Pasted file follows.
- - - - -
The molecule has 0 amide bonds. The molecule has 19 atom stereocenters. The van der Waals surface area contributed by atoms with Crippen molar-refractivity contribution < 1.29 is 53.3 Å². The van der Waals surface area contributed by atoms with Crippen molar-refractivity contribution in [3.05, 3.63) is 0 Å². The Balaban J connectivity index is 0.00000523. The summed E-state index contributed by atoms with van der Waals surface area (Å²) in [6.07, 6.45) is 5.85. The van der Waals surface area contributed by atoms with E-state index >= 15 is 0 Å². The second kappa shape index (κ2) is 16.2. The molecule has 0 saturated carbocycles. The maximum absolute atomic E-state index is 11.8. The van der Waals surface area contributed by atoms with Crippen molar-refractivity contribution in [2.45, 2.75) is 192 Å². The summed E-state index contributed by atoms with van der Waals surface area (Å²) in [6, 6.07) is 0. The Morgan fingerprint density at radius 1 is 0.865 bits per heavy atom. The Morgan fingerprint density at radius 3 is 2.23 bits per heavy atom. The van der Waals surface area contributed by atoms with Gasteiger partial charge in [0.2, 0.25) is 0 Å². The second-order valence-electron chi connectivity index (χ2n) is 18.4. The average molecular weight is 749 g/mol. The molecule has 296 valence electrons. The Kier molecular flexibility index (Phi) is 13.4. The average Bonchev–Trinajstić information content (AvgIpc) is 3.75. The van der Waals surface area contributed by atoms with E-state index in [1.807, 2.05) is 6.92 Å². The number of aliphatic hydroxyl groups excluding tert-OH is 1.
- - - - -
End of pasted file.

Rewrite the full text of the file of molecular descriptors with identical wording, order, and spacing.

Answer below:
The molecule has 0 amide bonds. The molecule has 19 atom stereocenters. The van der Waals surface area contributed by atoms with Crippen molar-refractivity contribution < 1.29 is 53.3 Å². The van der Waals surface area contributed by atoms with Crippen molar-refractivity contribution in [3.05, 3.63) is 0 Å². The Balaban J connectivity index is 0.00000523. The summed E-state index contributed by atoms with van der Waals surface area (Å²) in [6.07, 6.45) is 5.85. The van der Waals surface area contributed by atoms with E-state index >= 15 is 0 Å². The second kappa shape index (κ2) is 16.2. The molecule has 0 saturated carbocycles. The maximum absolute atomic E-state index is 11.8. The van der Waals surface area contributed by atoms with Crippen molar-refractivity contribution in [2.45, 2.75) is 192 Å². The summed E-state index contributed by atoms with van der Waals surface area (Å²) in [6, 6.07) is 0. The Morgan fingerprint density at radius 1 is 0.865 bits per heavy atom. The Morgan fingerprint density at radius 3 is 2.23 bits per heavy atom. The van der Waals surface area contributed by atoms with Gasteiger partial charge in [0.2, 0.25) is 0 Å². The second-order valence-electron chi connectivity index (χ2n) is 18.4. The average molecular weight is 749 g/mol. The molecule has 296 valence electrons. The Kier molecular flexibility index (Phi) is 13.4. The average Bonchev–Trinajstić information content (AvgIpc) is 3.75. The van der Waals surface area contributed by atoms with E-state index in [1.807, 2.05) is 6.92 Å². The number of aliphatic hydroxyl groups excluding tert-OH is 1.